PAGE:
I’ll let the event organizers themselves explain. This is a translated excerpt from one of the emails they sent me after I inquired about prices:

Regrettably, we cannot make a difference between Cubans and foreigners. Access to workshops, tours, and the cost of production that is required for each of the activities offered at this event simply do not permit it. I’ll give you an example: access to the nightly socials for every day of the week during this event, be it at places like Casa de la Música, Pico Blanco, 1830, or La Gruta do not have a entry price difference between foreigners and Cubans. Entry to these places oscillates between 5 to 25 CUC [Cuban currency equivalent to the euro or dollar], bringing the weekly total to 35 and 175 CUC, and perhaps more. Moreover, each participant will have the opportunity to receive a minimum of 36 classes during the week, for which any dance school in Havana would charge between 260 and 540 CUC. A quick calculation gives us a total cost ranging from 295 to 715 CUC [the cheapest full pass was 365 euros].

In the minds of the event organizers, this is great deal. And it is. You’re saving a couple hundred on the workshops and parties alone, plus all the extra money you’d spend with guided tours and transportation if you were to do this outside of this event by yourself. So yeah, it’s a great deal for foreigners visiting the island only. Just not for Cubans.

Cubans, barring those teaching at this event or organizing it, are pretty much left out of the Cuban Dance Festival.

But, as it turns out, this is not the fault of the event organizers. As you read, it’s practically out of their hands. The different places hosting the nightly parties already charge a lot of money. Dance schools in Cuba already make classes unaffordable to Cubans. The event organizers are simply working with what they have. And what they have doesn’t cater to Cubans. Indeed, the system is simply set up in such a way that the people who get to enjoy what events like these have to offer are everybody but Cubans.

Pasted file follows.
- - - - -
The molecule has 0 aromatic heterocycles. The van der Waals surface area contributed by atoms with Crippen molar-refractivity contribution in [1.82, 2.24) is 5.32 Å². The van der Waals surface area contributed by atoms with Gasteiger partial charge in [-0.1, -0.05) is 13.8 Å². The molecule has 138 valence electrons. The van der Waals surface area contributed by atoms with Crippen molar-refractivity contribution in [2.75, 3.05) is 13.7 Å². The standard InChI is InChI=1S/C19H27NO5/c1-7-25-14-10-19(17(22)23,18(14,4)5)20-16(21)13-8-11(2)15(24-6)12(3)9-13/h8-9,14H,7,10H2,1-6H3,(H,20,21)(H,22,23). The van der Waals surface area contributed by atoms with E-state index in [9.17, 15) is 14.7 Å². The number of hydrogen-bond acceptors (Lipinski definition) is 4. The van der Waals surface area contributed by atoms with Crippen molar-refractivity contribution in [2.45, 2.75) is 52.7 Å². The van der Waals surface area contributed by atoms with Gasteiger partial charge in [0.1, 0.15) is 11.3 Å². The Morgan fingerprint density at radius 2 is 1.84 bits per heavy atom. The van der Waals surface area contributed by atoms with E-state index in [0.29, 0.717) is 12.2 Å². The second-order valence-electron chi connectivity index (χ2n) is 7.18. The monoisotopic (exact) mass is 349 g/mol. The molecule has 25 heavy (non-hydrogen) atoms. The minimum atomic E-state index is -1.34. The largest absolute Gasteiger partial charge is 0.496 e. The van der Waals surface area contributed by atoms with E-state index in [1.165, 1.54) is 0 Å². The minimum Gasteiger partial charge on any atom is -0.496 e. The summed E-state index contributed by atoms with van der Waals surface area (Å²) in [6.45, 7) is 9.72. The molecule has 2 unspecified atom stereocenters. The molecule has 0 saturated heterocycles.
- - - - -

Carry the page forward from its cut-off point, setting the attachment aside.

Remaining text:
This is nothing new, however. Growing up in Cuba, I remember that there were certain sections of Varadero beach on which regular Cubans like me were not allowed to set foot. I clearly remember, in fact, this one time when some relatives of my dad’s girlfriend came to visit. We went to Varadero, and before we even got close to the hotel in the car, the security guy stopped us and asked for our IDs. It turned out only those in our party who had been born outside of the island, or currently resided outside, were allowed to go into the hotel and its allocated beach portion. So we had to turn back. And that’s just Varadero. I could never stay at any hotel in Havana when I lived there, either because I was Cuban or because it was ridiculously expensive for a Cuban. Again, it’s just how the system is set up and works, in a perfect example of neo-colonialism, so that outsiders, rather than its inhabitants, can enjoy the best the island has to offer. No wonder so many Cubans leave.

Now, going back to the festival, I could attempt to argue that maybe a way to include Cubans in this event is to have the nightly parties at other places that can be rented out and it’s the event organizers who set the entry fee. Likewise, Cubans could pay for workshops in pesos rather than CUC (the exchange rate is, on average, 27 pesos per CUC) and let the bulk of the instructor fees be covered by foreigners—of whom there will be no shortage. Maybe use that money, too, to pay for a couple of good music bands. But I am speculating. I don’t live in Cuba, and I never lived in Havana. So I don’t know how the logistics of that would go, or if it is even possible.

What I do know is that events like these are not intended to be for Cubans. Instead, with its foreigner-centered approach, festivals like this one in Cuba are an extension of the dance classes that you take outside of the island, classes which selling highpoint banks on the idea that, if you come to these classes, one day you’ll be able to dance the sexy “Cuban salsa” in Cuba. The dance festivals in Cuba, then, become a sort of grand finale to the journey you began the moment you set foot in your first Cuban dance class, wherever it is that you live.